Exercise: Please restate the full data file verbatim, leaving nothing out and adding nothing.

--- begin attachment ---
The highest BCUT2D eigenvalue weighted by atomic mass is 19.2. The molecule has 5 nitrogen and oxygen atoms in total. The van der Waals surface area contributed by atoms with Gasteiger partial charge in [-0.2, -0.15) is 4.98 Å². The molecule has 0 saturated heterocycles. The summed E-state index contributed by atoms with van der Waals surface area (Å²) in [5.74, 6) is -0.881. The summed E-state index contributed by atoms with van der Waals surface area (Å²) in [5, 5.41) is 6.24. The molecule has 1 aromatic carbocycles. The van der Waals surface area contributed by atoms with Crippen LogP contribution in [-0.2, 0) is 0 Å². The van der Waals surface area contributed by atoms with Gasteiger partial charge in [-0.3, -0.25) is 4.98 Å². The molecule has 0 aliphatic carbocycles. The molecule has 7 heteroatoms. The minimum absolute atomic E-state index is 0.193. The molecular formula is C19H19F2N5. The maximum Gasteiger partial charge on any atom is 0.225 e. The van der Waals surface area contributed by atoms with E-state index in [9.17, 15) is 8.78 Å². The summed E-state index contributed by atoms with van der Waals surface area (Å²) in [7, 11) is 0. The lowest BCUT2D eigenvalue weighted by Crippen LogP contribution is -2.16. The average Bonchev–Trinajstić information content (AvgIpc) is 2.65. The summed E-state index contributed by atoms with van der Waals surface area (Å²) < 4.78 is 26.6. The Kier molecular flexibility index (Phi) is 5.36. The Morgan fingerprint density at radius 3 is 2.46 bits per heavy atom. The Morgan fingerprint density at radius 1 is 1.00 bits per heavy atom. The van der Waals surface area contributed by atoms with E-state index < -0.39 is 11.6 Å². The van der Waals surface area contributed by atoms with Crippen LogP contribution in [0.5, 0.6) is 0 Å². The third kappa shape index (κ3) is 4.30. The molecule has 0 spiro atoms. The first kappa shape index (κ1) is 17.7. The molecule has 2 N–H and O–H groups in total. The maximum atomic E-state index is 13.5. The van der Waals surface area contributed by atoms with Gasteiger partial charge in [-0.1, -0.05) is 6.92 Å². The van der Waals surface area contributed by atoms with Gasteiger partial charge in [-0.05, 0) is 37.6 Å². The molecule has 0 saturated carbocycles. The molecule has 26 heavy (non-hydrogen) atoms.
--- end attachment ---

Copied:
The highest BCUT2D eigenvalue weighted by atomic mass is 19.2. The molecule has 5 nitrogen and oxygen atoms in total. The van der Waals surface area contributed by atoms with Gasteiger partial charge in [-0.2, -0.15) is 4.98 Å². The molecule has 0 saturated heterocycles. The summed E-state index contributed by atoms with van der Waals surface area (Å²) in [5.74, 6) is -0.881. The summed E-state index contributed by atoms with van der Waals surface area (Å²) in [5, 5.41) is 6.24. The molecule has 1 aromatic carbocycles. The van der Waals surface area contributed by atoms with Crippen LogP contribution in [-0.2, 0) is 0 Å². The van der Waals surface area contributed by atoms with Gasteiger partial charge in [-0.3, -0.25) is 4.98 Å². The molecule has 0 aliphatic carbocycles. The molecule has 7 heteroatoms. The minimum absolute atomic E-state index is 0.193. The molecular formula is C19H19F2N5. The maximum Gasteiger partial charge on any atom is 0.225 e. The van der Waals surface area contributed by atoms with E-state index in [9.17, 15) is 8.78 Å². The summed E-state index contributed by atoms with van der Waals surface area (Å²) in [7, 11) is 0. The lowest BCUT2D eigenvalue weighted by Crippen LogP contribution is -2.16. The average Bonchev–Trinajstić information content (AvgIpc) is 2.65. The summed E-state index contributed by atoms with van der Waals surface area (Å²) < 4.78 is 26.6. The Kier molecular flexibility index (Phi) is 5.36. The Morgan fingerprint density at radius 3 is 2.46 bits per heavy atom. The Morgan fingerprint density at radius 1 is 1.00 bits per heavy atom. The van der Waals surface area contributed by atoms with E-state index < -0.39 is 11.6 Å². The van der Waals surface area contributed by atoms with Crippen LogP contribution in [0.5, 0.6) is 0 Å². The third kappa shape index (κ3) is 4.30. The molecule has 0 spiro atoms. The first kappa shape index (κ1) is 17.7. The molecule has 2 N–H and O–H groups in total. The maximum atomic E-state index is 13.5. The van der Waals surface area contributed by atoms with Gasteiger partial charge in [-0.1, -0.05) is 6.92 Å². The van der Waals surface area contributed by atoms with Gasteiger partial charge in [-0.05, 0) is 37.6 Å². The molecule has 0 saturated carbocycles. The molecule has 26 heavy (non-hydrogen) atoms.